Methane emissions from agriculture account for 11% of total national greenhouse gas emissions, with the majority coming from dairy, beef and sheep production systems. Practical abatement strategies targeting enteric methane are essential if these industries are to curb emissions and benefit from the Carbon Farming Initiative.
The project’s emphasis was on evaluating abatement strategies that are practical and which can be readily adopted by livestock farmers in south eastern Australia.
Researchers evaluated the effect of various dietary supplements on enteric methane production in ruminants through a structured process of in vitro screening of various forage and dietary supplement options, followed by in vivo evaluation of the methane abatement and production impacts of feeding forages and supplements.
Screening focused on alternative forages being studied in other feed-base projects (30:30, EverGraze) plus development work on culturing micro-algae on effluent ponds as a source of dietary oil and commercially available tannins and enzymes from the paper industry.
Promising forages and supplements were tested in vivo using the SF6 method in the field, with the Open Circuit Respiration Chambers then being the last step in definitively quantifying the methane abatement potential of the most promising sub-set of these options.
The project also validated Open Path Fourier Transform Infra-red Spectrometer methane measurement technology as a useful standard method of measuring methane emissions from grazing ruminants.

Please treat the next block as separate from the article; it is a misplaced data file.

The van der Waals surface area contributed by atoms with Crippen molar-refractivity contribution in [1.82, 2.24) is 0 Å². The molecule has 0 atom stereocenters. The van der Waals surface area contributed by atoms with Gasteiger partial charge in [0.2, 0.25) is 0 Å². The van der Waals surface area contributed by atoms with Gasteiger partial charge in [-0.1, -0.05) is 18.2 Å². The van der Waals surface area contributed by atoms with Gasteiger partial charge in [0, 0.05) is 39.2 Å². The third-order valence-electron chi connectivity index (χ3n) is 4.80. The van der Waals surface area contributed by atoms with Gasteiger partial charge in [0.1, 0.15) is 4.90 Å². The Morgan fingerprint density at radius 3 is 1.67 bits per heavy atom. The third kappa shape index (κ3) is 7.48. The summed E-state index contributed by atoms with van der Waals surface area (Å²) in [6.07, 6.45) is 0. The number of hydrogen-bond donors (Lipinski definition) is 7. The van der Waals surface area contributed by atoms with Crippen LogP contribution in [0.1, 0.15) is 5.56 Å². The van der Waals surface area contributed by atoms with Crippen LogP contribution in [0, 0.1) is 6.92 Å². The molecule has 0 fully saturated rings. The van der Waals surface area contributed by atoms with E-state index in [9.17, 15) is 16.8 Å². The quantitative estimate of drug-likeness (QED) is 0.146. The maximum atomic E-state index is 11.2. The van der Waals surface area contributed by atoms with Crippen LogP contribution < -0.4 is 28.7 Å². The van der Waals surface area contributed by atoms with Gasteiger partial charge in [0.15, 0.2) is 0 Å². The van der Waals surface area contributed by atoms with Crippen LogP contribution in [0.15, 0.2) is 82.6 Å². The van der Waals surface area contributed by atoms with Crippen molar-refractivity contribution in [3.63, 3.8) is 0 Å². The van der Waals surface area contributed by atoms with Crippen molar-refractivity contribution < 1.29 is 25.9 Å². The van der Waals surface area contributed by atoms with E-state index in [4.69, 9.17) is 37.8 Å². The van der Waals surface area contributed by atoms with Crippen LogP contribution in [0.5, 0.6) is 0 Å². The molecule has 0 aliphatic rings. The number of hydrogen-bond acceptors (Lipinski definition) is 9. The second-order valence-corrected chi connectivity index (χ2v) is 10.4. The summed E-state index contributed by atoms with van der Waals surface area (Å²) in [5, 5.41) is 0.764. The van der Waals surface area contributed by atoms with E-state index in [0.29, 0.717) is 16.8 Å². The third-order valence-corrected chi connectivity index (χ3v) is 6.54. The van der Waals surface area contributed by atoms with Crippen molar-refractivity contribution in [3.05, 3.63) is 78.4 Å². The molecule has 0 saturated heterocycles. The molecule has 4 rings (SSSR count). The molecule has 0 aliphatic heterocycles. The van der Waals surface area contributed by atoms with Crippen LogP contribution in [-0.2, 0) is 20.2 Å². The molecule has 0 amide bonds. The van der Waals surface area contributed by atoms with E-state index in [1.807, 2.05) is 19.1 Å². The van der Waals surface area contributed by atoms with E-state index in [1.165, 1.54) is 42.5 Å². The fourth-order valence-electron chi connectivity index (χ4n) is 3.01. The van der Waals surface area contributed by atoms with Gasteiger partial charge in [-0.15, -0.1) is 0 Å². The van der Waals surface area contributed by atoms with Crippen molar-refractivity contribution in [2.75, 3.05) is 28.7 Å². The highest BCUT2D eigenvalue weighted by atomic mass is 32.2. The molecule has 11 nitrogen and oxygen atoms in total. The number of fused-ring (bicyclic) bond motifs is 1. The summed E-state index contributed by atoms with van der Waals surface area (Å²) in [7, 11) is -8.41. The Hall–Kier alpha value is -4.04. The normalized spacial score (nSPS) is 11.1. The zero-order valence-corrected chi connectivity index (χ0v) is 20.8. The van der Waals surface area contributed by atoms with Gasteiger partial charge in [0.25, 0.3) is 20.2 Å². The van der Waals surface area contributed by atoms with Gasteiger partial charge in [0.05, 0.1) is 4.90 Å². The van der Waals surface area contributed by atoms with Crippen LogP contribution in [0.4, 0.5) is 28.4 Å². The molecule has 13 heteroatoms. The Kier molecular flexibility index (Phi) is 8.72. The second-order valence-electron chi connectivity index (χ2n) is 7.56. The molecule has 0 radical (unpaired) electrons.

The study showed that the addition of a fatty feed supplement to a diet — including oils in brewers grains, cold-pressed canola and hominy meal — reduced methane emissions from dairy cattle by 3.5% for every 1% increase in the total fat concentration in the diet. These findings are expected to form the basis of a dairy industry Carbon Farming Initiative methodology.
The tannin and oil-based supplements dried grape marc and ensiled grape marc reduced methane emissions from cows by approximately 20% without decreasing feed intake or milk yield, or having adverse impacts on milk composition.
Although the research indicates that dietary supplements of fat and tannin inhibit methane emissions from ruminants, scientists showed that simultaneous feeding of fat and tannin supplements may not have an additive effect, when added as extracted components. This novel finding has important implications for dietary methane mitigation strategies that are based on multiple dietary supplements.
Feeding cows on practical levels of algae meal containing high concentrations of DHA did not reduce methane emissions but resulted in milk with lowered milk-fat concentration. This finding is important because it is contrary to international in vitro studies that had reported algae meal high in DHA had potent anti-methanogenic properties with the potential to decrease methane emissions by 75%.
The grazing experiments evaluated an open path tracer technique for measuring methane emissions from sheep, establishing it as a reliable method with great potential for use in future on-farm demonstrations of methane mitigation feeding and management strategies.
This research has now led to the development of the first Carbon Farming Initiative offset methodology for enteric methane reduction, currently under review by the Domestic Offsets Integrity Committee.
This project was part of the national Reducing Emissions from Livestock Research Program, funded by the Australian Government Department of Agriculture, Fisheries and Forestry under its Australia’s Farming Future Climate Change Research Program.